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How will Supreme Court ruling on holiday pay impact part-year workers?

New research by WorkNest has revealed that 88% of employers and HR professionals don’t fully understand how the Supreme Court’s ruling in Harpur Trust v Brazel, will impact their business.

New research* has revealed that 88% of employers and HR professionals don’t fully understand how the Supreme Court’s ruling in Harpur Trust v Brazel, will impact their business.

The landmark Judgment in July 2022, which outlawed the use of the popular 12.07% method to calculate holiday entitlement and pay for part-year workers, meant that many employers would need to change their holiday practices immediately and decide how to deal with any past underpayments to avoid the risk of holiday pay claims. This included those who employ permanent zero hours, ad-hoc, or term-time workers, have applied the 12.07% formula to calculate holiday accrual and who have either waited for the finality provided by the Supreme Court’s decision or who have been unaware of this case. The change is required to prevent any underpayment of holidays going forward.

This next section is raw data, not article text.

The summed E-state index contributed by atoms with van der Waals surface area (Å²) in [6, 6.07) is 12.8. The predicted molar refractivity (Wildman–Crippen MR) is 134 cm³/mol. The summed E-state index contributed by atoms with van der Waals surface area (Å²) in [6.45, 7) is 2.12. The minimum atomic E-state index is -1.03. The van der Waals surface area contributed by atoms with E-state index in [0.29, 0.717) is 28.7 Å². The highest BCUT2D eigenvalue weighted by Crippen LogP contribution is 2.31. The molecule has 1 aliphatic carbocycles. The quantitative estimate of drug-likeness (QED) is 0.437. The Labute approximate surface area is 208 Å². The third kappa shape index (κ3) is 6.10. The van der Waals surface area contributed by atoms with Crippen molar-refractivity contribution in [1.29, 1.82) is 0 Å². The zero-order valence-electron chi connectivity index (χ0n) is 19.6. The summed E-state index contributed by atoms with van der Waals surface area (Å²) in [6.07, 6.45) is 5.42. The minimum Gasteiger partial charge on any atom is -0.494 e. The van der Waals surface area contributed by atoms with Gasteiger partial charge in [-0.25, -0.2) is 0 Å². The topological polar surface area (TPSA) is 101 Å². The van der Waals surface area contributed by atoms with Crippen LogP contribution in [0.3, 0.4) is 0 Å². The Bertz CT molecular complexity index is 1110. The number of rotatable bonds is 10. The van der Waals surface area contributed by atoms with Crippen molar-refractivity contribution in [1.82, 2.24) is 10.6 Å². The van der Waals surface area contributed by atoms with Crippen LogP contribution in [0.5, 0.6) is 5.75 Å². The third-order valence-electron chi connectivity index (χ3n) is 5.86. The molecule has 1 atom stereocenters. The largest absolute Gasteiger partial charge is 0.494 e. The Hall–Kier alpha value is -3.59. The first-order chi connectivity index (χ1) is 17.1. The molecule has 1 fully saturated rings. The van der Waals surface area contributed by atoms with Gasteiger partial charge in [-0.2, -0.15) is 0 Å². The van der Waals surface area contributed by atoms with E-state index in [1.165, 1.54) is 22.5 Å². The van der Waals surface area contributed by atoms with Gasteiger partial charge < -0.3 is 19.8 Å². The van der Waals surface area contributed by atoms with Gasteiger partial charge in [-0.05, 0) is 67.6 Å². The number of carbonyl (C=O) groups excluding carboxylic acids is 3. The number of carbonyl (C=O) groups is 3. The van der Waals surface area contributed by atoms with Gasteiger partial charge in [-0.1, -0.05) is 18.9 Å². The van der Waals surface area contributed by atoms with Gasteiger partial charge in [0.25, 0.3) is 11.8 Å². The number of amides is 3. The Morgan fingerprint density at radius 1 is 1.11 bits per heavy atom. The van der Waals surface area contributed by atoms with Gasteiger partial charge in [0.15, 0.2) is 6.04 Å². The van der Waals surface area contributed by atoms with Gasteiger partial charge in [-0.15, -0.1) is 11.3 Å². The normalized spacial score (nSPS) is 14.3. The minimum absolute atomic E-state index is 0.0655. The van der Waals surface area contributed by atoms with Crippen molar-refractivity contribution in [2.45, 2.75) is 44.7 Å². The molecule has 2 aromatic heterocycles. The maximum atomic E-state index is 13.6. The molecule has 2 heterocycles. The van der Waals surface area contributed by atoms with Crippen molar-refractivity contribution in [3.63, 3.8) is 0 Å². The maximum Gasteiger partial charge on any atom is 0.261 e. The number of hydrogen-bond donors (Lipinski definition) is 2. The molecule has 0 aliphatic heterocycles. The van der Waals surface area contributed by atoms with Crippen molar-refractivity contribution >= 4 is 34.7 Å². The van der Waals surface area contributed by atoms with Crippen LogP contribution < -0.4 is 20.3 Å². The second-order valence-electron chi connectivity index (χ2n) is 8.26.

WorkNest’s autumn study into the impact of the Judgment found that more than half (57%) of respondents hadn’t updated their procedures in line with the decision yet, while only 11% of employers and HR professionals had. In addition, almost a third (30%) of respondents believed the move away from the 12.07% formula impacted 10 to 50% of their workforce, and 14% of employers thought it affected more than 51% of their workforce.

Over half (55%) of employers and HR professionals revealed that their main concern was updating their current procedures. A further 16% said their main worry was a lack of HR software that accurately tracks holiday entitlements and pay.

Lesley Rennie, Principal Employment Law Solicitor at WorkNest, said, “Following the recent Supreme Court decision, it’s critical businesses review how they manage holiday entitlement and pay for part-year workers, as it affects a significant section of the UK workforce. However, it is worrying that a substantial number of organisations still haven’t taken any action to update their practices.

“Undertaking such a review and making changes to the status quo can be daunting, but employers must remember that support is available. They can take legal advice to ensure their organisation stays compliant with legislation and to identify, assess and manage the risk of any claims against them. The decision affects organisations across most sectors, from education to hospitality to retail and care. So, the sooner organisations update their holiday entitlement and pay calculations, the better. Doing nothing could result in a considerable financial liability.”

*Research by WorkNest

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